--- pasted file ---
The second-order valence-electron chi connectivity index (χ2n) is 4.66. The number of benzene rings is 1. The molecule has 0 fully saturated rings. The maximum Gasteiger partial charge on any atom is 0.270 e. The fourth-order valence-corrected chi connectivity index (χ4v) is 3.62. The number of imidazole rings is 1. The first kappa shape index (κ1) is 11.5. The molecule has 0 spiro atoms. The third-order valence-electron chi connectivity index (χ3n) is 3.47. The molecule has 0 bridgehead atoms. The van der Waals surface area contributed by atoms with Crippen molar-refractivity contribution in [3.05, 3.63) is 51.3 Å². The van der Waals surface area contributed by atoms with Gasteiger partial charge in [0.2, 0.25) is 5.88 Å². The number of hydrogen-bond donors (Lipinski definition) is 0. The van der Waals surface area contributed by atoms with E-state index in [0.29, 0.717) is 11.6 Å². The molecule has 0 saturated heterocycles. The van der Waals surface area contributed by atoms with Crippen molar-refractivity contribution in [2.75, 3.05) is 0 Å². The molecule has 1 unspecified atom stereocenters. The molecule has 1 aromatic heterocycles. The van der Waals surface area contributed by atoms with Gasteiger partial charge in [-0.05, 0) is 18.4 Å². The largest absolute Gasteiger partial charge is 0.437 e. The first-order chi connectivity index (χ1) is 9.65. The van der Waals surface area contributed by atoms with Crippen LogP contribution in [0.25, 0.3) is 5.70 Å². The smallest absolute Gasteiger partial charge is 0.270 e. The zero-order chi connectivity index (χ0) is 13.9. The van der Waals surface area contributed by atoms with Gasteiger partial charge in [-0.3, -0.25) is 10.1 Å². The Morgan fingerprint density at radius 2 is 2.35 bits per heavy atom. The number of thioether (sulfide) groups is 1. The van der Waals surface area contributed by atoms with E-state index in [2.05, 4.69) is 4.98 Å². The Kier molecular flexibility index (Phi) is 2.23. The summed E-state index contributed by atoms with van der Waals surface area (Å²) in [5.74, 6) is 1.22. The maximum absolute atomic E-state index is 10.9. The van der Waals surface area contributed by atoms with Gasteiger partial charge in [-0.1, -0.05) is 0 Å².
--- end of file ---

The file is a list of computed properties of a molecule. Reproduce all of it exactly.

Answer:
The second-order valence-electron chi connectivity index (χ2n) is 4.66. The number of benzene rings is 1. The molecule has 0 fully saturated rings. The maximum Gasteiger partial charge on any atom is 0.270 e. The fourth-order valence-corrected chi connectivity index (χ4v) is 3.62. The number of imidazole rings is 1. The first kappa shape index (κ1) is 11.5. The molecule has 0 spiro atoms. The third-order valence-electron chi connectivity index (χ3n) is 3.47. The molecule has 0 bridgehead atoms. The van der Waals surface area contributed by atoms with Crippen molar-refractivity contribution in [3.05, 3.63) is 51.3 Å². The van der Waals surface area contributed by atoms with Gasteiger partial charge in [0.2, 0.25) is 5.88 Å². The number of hydrogen-bond donors (Lipinski definition) is 0. The van der Waals surface area contributed by atoms with E-state index in [0.29, 0.717) is 11.6 Å². The molecule has 0 saturated heterocycles. The van der Waals surface area contributed by atoms with Crippen molar-refractivity contribution in [2.75, 3.05) is 0 Å². The molecule has 1 unspecified atom stereocenters. The molecule has 1 aromatic heterocycles. The van der Waals surface area contributed by atoms with Gasteiger partial charge in [-0.05, 0) is 18.4 Å². The largest absolute Gasteiger partial charge is 0.437 e. The first-order chi connectivity index (χ1) is 9.65. The van der Waals surface area contributed by atoms with Crippen LogP contribution in [0.25, 0.3) is 5.70 Å². The smallest absolute Gasteiger partial charge is 0.270 e. The zero-order chi connectivity index (χ0) is 13.9. The van der Waals surface area contributed by atoms with Gasteiger partial charge in [-0.3, -0.25) is 10.1 Å². The Morgan fingerprint density at radius 2 is 2.35 bits per heavy atom. The number of thioether (sulfide) groups is 1. The van der Waals surface area contributed by atoms with E-state index in [2.05, 4.69) is 4.98 Å². The Kier molecular flexibility index (Phi) is 2.23. The summed E-state index contributed by atoms with van der Waals surface area (Å²) in [5.74, 6) is 1.22. The maximum absolute atomic E-state index is 10.9. The van der Waals surface area contributed by atoms with Gasteiger partial charge in [-0.1, -0.05) is 0 Å².